Alternatively, New Cambium will provide, for a fee, car service to and from the airport, (including a grocery stop en route should you so desire) but I wasn’t sure if I would need the car during my stay. I thought I might do some exploring, but with interesting naked people to meet under brilliant blue skies, those plans fell away and the car sat parked next to my house for most of the weekend. One couple I met had a standing arrangement with a local driver who would even avail himself to do a food or beer run, which I suspect was more cost effective in the last place than renting a car. Regardless, I did take the opportunity to walk down to the beach one evening – not too bad going down the hill, but the climb back up would have been all but insurmountable had it not been for the late day shadows of dusk. As the locals had foretold, several enterprising guys on motorbikes stopped to offer me a cheap ride, but that didn’t seem very “social-distancing” friendly, and I was hell-bent on hoofing it up the hill! By the end, I was elated to get past the New Cambium gatehouse where I could remove my clothing, now drenched in sweat.
The procedure of renting accommodations at New Cambium most definitely falls under the banner of a “work in progress” as well, run largely by an enthusiastic resident named Deb who volunteers her time to match prospective guests with just the right space, essentially managing sublets for part-time residents willing to let out their vacation homes. I booked about six weeks in advance, to which Deb suggested that in a non-COVID year would have been impossible, as people often book a year in advance and stay for several weeks (or months!) at a time. As the website is a bit spartan, with smallish images of the rental units, and there’s little or no conformity from one unit to the next, this resulted in my asking an inordinate number of questions prior to my arrival in an effort to figure out what I would need to purchase at the grocery store located a solid 30-minute drive away. Just to mix things up, a few owners also list their units on AirBNB, which seems to me a bit of a conflict of interest in regard to the fiscal longevity of the New Cambium community, particularly when it comes to preserving the naturist atmosphere. It will be interesting to see how that all gets sorted out going forward.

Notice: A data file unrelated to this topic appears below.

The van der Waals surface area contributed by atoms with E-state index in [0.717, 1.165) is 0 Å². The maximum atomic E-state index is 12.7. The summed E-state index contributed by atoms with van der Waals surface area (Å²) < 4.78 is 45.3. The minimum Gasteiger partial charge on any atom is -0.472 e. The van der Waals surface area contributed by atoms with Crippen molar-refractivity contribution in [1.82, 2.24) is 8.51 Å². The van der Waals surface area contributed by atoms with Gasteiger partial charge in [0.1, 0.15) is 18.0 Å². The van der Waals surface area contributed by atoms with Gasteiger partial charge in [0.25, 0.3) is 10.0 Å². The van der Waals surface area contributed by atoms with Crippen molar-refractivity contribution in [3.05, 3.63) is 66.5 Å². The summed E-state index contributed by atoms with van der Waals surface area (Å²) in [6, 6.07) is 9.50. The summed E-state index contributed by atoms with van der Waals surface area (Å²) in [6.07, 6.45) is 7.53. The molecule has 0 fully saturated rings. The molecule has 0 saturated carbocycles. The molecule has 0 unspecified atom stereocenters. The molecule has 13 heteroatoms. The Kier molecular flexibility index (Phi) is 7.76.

Alas, my kitchen scarcely has a wall!